- Grazing grass fields are quite useless for bees.
    - Overgrown hedges (bramble, ivy) are great for bees.
    - Bog with heather is great :)

    You could ask a local beekeeper (you can find one through a local association) to put a hive at your place for a season for a test. 

    >I'm guessing there is no need to take honey from a hive? Is that correct? 
    Not really correct. Bees should have enough food (honey) for them to survive the winter or times when there is not enough nectar available. However, if you do not put "supers" (additional frames to put on top of the main hive box) when they are bringing a lot of nectar, for example in May, bees may feel that they have not enough space and will be compelled to swarm. On the other hand, you should not leave supers on for winter -- the internal volume of the hive should be reasonably small for bees to maintain warmth inside the hive, a single main box ("brood box") without supers is easier to heat up. This assumes the usual "National"/"Commercial" hive is used.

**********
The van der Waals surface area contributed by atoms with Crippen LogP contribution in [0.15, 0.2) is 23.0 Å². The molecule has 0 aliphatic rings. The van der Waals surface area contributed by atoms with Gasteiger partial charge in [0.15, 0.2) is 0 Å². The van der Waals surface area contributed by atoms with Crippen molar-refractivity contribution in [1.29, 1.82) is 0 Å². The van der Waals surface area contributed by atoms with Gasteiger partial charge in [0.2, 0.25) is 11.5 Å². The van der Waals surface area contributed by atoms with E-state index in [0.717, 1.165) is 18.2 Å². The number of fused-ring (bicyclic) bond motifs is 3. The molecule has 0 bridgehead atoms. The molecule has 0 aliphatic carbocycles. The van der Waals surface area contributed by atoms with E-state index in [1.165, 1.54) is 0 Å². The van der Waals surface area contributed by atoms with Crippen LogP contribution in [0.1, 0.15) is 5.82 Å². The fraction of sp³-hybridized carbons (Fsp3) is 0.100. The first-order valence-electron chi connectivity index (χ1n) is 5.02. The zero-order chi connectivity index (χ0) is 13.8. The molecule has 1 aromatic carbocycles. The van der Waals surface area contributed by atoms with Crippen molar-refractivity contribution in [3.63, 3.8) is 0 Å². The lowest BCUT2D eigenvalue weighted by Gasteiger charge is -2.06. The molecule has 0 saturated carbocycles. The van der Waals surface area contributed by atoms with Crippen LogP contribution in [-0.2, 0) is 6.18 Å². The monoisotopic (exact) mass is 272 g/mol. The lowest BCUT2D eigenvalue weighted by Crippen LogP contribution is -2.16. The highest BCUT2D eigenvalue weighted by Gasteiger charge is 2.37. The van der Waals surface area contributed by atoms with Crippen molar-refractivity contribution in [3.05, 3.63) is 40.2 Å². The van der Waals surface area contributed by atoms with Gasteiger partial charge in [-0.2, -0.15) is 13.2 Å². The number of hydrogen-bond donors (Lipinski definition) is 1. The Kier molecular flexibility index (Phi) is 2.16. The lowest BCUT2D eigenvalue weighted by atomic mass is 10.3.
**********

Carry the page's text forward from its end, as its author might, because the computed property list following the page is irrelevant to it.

However, if you have a Rose Hive, then you may not need to add and take away supers as often. But you will have to inspect them anyway for signs of swarming, lack of food etc.

    Excellent, thank you. Have always had an interest in bees and I do know there are hives about 15 miles away, but they are much lower than us. - I've also looked up some locals at one of the links posted here so I'll contact them to see what they think.

    Thank you for all the info!


  • Registered Users Posts: 44 Dantian


    victor8600 wrote: »
    Have you taken a beekeeping course already? If not, I would strongly suggest you do. It is not expensive and provides a lot of value. It teaches you how to manage your bees, but also gives you connections to local beekeepers who know the area and may help you with questions.



    Thanks for the responses folks. I have the book, and my work has hives that I'll be helping look after next summer. I've also booked a course for myself and my husband next spring to get some training before we take on some hives.

    I was more worried that proximity to the sea would somehow limit the foraging of the hives.